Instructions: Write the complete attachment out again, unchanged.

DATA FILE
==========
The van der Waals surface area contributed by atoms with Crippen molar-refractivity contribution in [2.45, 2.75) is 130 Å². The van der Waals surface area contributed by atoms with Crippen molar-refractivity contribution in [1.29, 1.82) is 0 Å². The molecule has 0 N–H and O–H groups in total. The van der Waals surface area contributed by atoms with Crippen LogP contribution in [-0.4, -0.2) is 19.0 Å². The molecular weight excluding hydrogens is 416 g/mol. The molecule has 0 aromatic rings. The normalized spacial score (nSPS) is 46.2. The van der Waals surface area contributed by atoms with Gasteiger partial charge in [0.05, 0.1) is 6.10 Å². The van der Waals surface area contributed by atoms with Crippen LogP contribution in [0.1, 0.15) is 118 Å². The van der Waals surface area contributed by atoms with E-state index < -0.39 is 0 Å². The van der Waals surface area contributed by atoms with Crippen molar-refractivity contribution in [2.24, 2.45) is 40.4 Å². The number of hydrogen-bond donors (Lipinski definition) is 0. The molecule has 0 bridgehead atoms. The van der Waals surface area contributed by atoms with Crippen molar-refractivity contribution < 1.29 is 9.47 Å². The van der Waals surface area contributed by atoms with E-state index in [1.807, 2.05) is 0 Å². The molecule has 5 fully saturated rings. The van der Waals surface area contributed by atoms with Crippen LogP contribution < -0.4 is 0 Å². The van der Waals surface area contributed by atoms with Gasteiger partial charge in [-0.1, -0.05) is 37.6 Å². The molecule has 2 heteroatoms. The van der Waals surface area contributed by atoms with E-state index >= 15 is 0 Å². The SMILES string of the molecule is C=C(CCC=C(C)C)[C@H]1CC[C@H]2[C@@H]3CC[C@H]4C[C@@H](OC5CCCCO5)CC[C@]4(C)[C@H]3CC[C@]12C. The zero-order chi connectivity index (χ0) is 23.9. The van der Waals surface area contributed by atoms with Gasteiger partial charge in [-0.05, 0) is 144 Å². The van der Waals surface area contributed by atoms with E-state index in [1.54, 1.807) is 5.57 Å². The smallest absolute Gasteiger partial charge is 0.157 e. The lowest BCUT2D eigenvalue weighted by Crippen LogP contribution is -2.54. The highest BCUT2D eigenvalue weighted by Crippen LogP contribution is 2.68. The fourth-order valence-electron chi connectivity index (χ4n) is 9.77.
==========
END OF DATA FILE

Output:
The van der Waals surface area contributed by atoms with Crippen molar-refractivity contribution in [2.45, 2.75) is 130 Å². The van der Waals surface area contributed by atoms with Crippen molar-refractivity contribution in [1.29, 1.82) is 0 Å². The molecule has 0 N–H and O–H groups in total. The van der Waals surface area contributed by atoms with Crippen LogP contribution in [-0.4, -0.2) is 19.0 Å². The molecular weight excluding hydrogens is 416 g/mol. The molecule has 0 aromatic rings. The normalized spacial score (nSPS) is 46.2. The van der Waals surface area contributed by atoms with Gasteiger partial charge in [0.05, 0.1) is 6.10 Å². The van der Waals surface area contributed by atoms with Crippen LogP contribution in [0.1, 0.15) is 118 Å². The van der Waals surface area contributed by atoms with E-state index < -0.39 is 0 Å². The van der Waals surface area contributed by atoms with Crippen molar-refractivity contribution in [2.24, 2.45) is 40.4 Å². The number of hydrogen-bond donors (Lipinski definition) is 0. The molecule has 0 bridgehead atoms. The van der Waals surface area contributed by atoms with Crippen molar-refractivity contribution < 1.29 is 9.47 Å². The van der Waals surface area contributed by atoms with E-state index in [1.807, 2.05) is 0 Å². The molecule has 5 fully saturated rings. The van der Waals surface area contributed by atoms with Crippen LogP contribution < -0.4 is 0 Å². The van der Waals surface area contributed by atoms with Gasteiger partial charge in [-0.1, -0.05) is 37.6 Å². The molecule has 2 heteroatoms. The van der Waals surface area contributed by atoms with E-state index >= 15 is 0 Å². The SMILES string of the molecule is C=C(CCC=C(C)C)[C@H]1CC[C@H]2[C@@H]3CC[C@H]4C[C@@H](OC5CCCCO5)CC[C@]4(C)[C@H]3CC[C@]12C. The zero-order chi connectivity index (χ0) is 23.9. The van der Waals surface area contributed by atoms with Gasteiger partial charge in [-0.05, 0) is 144 Å². The van der Waals surface area contributed by atoms with E-state index in [1.54, 1.807) is 5.57 Å². The smallest absolute Gasteiger partial charge is 0.157 e. The lowest BCUT2D eigenvalue weighted by Crippen LogP contribution is -2.54. The highest BCUT2D eigenvalue weighted by Crippen LogP contribution is 2.68. The fourth-order valence-electron chi connectivity index (χ4n) is 9.77.